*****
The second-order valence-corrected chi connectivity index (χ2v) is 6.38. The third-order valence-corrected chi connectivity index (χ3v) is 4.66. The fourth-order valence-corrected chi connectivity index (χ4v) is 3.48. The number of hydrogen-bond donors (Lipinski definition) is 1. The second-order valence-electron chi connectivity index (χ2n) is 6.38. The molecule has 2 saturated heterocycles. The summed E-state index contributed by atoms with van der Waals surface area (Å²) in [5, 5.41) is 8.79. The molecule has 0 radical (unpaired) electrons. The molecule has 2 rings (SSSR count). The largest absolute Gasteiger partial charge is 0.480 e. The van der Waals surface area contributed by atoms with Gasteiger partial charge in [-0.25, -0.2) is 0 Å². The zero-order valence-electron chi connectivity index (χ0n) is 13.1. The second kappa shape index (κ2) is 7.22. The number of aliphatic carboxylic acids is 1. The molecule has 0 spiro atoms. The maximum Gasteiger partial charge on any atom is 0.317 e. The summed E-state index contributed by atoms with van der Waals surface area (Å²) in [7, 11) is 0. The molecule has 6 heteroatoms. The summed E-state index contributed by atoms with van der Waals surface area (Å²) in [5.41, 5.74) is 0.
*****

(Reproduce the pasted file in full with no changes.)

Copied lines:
The second-order valence-corrected chi connectivity index (χ2v) is 6.38. The third-order valence-corrected chi connectivity index (χ3v) is 4.66. The fourth-order valence-corrected chi connectivity index (χ4v) is 3.48. The number of hydrogen-bond donors (Lipinski definition) is 1. The second-order valence-electron chi connectivity index (χ2n) is 6.38. The molecule has 2 saturated heterocycles. The summed E-state index contributed by atoms with van der Waals surface area (Å²) in [5, 5.41) is 8.79. The molecule has 0 radical (unpaired) electrons. The molecule has 2 rings (SSSR count). The largest absolute Gasteiger partial charge is 0.480 e. The van der Waals surface area contributed by atoms with Gasteiger partial charge in [-0.25, -0.2) is 0 Å². The zero-order valence-electron chi connectivity index (χ0n) is 13.1. The second kappa shape index (κ2) is 7.22. The number of aliphatic carboxylic acids is 1. The molecule has 0 spiro atoms. The maximum Gasteiger partial charge on any atom is 0.317 e. The summed E-state index contributed by atoms with van der Waals surface area (Å²) in [7, 11) is 0. The molecule has 6 heteroatoms. The summed E-state index contributed by atoms with van der Waals surface area (Å²) in [5.41, 5.74) is 0.